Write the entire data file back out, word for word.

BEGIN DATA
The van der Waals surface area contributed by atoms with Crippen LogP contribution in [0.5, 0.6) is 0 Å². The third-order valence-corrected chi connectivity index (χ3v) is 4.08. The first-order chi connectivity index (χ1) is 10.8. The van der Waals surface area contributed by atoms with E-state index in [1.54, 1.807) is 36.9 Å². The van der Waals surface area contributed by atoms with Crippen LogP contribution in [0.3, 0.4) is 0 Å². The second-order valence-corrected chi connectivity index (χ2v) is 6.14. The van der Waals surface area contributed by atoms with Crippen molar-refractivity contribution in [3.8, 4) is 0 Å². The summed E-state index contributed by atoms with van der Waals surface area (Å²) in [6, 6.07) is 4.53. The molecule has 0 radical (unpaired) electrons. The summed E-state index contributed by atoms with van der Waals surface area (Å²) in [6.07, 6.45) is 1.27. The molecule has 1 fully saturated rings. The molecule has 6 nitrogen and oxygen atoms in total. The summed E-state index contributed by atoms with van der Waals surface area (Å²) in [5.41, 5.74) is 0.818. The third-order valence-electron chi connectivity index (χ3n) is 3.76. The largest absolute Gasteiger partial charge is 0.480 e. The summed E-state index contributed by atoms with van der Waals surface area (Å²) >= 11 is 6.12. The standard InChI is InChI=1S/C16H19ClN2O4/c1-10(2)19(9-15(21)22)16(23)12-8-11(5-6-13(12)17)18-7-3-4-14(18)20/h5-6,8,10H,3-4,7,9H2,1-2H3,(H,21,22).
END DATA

The van der Waals surface area contributed by atoms with Crippen LogP contribution in [0.5, 0.6) is 0 Å². The third-order valence-corrected chi connectivity index (χ3v) is 4.08. The first-order chi connectivity index (χ1) is 10.8. The van der Waals surface area contributed by atoms with E-state index in [1.54, 1.807) is 36.9 Å². The van der Waals surface area contributed by atoms with Crippen LogP contribution in [0.3, 0.4) is 0 Å². The second-order valence-corrected chi connectivity index (χ2v) is 6.14. The van der Waals surface area contributed by atoms with Crippen molar-refractivity contribution in [3.8, 4) is 0 Å². The summed E-state index contributed by atoms with van der Waals surface area (Å²) in [6, 6.07) is 4.53. The molecule has 0 radical (unpaired) electrons. The summed E-state index contributed by atoms with van der Waals surface area (Å²) in [6.07, 6.45) is 1.27. The molecule has 1 fully saturated rings. The molecule has 6 nitrogen and oxygen atoms in total. The summed E-state index contributed by atoms with van der Waals surface area (Å²) in [5.41, 5.74) is 0.818. The third-order valence-electron chi connectivity index (χ3n) is 3.76. The largest absolute Gasteiger partial charge is 0.480 e. The summed E-state index contributed by atoms with van der Waals surface area (Å²) >= 11 is 6.12. The standard InChI is InChI=1S/C16H19ClN2O4/c1-10(2)19(9-15(21)22)16(23)12-8-11(5-6-13(12)17)18-7-3-4-14(18)20/h5-6,8,10H,3-4,7,9H2,1-2H3,(H,21,22).